One might argue: if our current “democracy theme park” is a boring, frustrating waste of time, then the Real Thing — Participatory Democracy — must be even worse.
Just think of it: day-long meetings, institutional coffee, plastic molded chairs in a stuffy conference room. Sounds like something we would want to really struggle for, eh?
Imagine the bumper sticker slogans: “Participatory Democracy: Almost as Good as Warmed-Over Spit!” Or, “Participatory Democracy: It’s Boring and Tedious But It’s Good For You!”
Not so fast. What we have here is a half-baked idea. Judging democracy by our current political process is like evaluating Mexican food by what you get at Tacko Bell.
“Theme Park Democracy” is boring, frustrating and tedious because it’s neither democratic nor participatory.
And this suits corporations just fine, because over the last century and a half they have moved in to occupy the places that people are supposed to have in the democratic process. (They sit by our fire.) Corporate “persons” now exercise many of the constitutional rights guaranteed to human persons. And this invasion of the “personhood” snatchers is a huge part of the reason why our current political system is undemocratic to the core.
But even when its very personhood is threatened, ours is an irrepressible species. There’s always someone who remembers how to make Stone Soup.
A woman goes to the middle of an impoverished village, where many are near-starving, and sets a huge pot of water to boil. She throws in a stone, and tells the hungry villagers that she’ll make them a hearty meal of stone soup, if only they’ll chip in. A few hesitant villagers toss in table scraps, bits of greens, an onion or a potato here and there. Soon the villagers are bringing in handfuls of grain, vegetables overlooked in their gardens, sprigs of herbs from their barren pantries, forgotten roots from corners of their cellars. And, you guessed it, the stone soup is a culinary success. And the making and eating of it is spontaneous community-wide democratic performance art.
Our version of Stone Soup is the pot luck dinner.
We invite a salad of people. Friends, family, visitors, and various hangers-on — all are welcome. The only “persons” left out are corporate “persons” — who would ever invite a corporation to a pot luck? (They dip in our dish).
We invite people, sovereign people. Hungry sovereign people.
We share and share alike. Everyone brings what they can. Artful chefs who sing to their vegetables bring the fruits of their art. But the exertions of the choppers, the graters, the knife-sharpeners, the pickers of fruit, the tossers of salads, the cleaner-uppers, are appreciated as well. There is room for everyone at this Inn.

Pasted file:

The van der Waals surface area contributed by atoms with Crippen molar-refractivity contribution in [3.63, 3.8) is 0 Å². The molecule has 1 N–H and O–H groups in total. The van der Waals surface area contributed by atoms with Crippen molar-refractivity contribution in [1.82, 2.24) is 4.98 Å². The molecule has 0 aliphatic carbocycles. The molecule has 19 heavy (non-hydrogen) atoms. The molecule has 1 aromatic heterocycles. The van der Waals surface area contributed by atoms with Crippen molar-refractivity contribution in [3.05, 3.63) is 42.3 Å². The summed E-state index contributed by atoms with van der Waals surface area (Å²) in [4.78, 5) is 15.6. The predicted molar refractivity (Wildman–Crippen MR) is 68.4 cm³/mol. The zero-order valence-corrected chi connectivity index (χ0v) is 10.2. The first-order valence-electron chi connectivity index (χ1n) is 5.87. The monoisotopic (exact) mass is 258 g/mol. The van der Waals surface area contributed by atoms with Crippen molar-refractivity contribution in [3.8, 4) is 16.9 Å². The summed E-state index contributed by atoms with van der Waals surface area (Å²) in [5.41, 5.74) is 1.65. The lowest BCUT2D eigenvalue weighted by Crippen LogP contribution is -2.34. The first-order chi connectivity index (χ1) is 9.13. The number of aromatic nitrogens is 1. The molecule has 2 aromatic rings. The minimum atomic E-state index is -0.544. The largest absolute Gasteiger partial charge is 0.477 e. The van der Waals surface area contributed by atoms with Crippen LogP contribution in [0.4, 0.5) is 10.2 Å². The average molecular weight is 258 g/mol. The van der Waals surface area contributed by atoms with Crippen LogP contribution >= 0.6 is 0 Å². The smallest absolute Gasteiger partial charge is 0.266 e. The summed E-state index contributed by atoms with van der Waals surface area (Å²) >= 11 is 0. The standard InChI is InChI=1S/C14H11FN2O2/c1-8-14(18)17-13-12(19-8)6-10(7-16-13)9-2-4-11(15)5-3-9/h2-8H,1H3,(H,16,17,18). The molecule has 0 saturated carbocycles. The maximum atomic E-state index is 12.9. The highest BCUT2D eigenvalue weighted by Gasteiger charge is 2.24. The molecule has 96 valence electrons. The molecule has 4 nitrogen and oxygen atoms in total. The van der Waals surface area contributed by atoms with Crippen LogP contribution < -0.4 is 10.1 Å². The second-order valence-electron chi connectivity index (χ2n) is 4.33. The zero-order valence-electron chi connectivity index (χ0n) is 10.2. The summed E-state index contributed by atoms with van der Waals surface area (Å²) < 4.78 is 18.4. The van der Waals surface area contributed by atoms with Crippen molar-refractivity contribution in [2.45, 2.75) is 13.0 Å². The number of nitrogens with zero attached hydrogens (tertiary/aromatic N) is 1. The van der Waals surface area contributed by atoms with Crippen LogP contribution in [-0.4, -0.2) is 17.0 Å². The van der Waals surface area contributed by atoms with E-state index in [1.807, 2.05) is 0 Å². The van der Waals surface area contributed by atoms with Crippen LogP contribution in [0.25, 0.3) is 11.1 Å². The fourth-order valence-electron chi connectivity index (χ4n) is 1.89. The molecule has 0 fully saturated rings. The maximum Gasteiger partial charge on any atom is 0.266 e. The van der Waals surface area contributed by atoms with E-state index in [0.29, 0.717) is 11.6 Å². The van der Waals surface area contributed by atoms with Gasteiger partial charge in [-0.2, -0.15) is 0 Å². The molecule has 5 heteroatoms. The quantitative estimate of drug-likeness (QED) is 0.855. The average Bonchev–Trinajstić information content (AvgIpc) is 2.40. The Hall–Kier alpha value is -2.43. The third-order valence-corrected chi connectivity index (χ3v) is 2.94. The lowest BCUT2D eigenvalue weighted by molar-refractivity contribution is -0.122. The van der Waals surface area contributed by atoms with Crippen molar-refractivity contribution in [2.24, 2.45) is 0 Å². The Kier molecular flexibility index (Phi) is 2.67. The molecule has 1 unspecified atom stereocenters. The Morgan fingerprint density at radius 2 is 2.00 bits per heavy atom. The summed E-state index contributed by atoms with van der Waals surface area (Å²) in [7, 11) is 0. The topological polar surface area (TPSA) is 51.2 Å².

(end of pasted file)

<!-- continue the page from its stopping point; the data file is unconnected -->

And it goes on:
We eat what we need. Individual actions are leavened by the gentle sifting of circumstance. People don’t load their plates with choice morsels before everyone has had a chance at them. The pot luck is egalitarian, with special consideration gladly given to the very young, the very old, and all others with particular needs.
And as we eat we breathe air permeated by the signs and sounds of friends, family and community. We are reminded that food is a gift of the earth, shaped by human hands, molded by longstanding cultural preferences. We are linked to sun and moon and stars by the rhythmic ripenings they dictate and reflect. Berries in their season, root vegetables in theirs. The time of the greens, of the wild rice, of the maize and the squash.
The meal is more than the sum of its parts, as is the community. The sharing of food, that link between the land and the stomach, between nature and culture, renews, reaffirms, and renegotiates social and economic relationships through participation. That’s why a famous religious figure had a Last Supper, not a Last Staff Meeting, and that is why it is remembered.
From each according to ability, time and skill. To each according to need. A redistributive celebration that balances differences without obliterating them, and absorbs and transforms want and plenty. There is no accumulation of wealth beyond stomach contents. Those who stay to clean up distribute any leftovers.
Whole cultures have run on the Pot Luck Principle, sustainably, for milenia, until certain invaders came and insisted that Society should submit to Economy, instead of the reverse. If we are to wrestle Economy back into its proper position as subordinate to Society, we’re going to have to remember the lessons of Stone Soup and its kin Pot Luck.
Now, what if you used a pot luck — this egalitarian, community-based gathering that fulfills a biological need in a social way, — what if you used this gathering as an opportunity to make social decisions about your community?
Hearing from everyone in-between mouthfuls (or platefuls, as the case may be.) Sharing ideas and opinions as they share beans and greens.
What if you used this gathering, this crossing of paths, this breaking of bread together — as an occasion to make economic decisions as well as social ones?
If you did that, we’d call it the monthly Madison Hours Pot Luck.
This article was written around the time Maine and a few other states were considering “campaign finance reform” laws. The historical perspective, even in the aftermath of the Citizens United case, shows us how little has changed. Many of these issues have been discussed by Maine labor activist Peter Kellman, author of Building Unions: Past, Present and Future.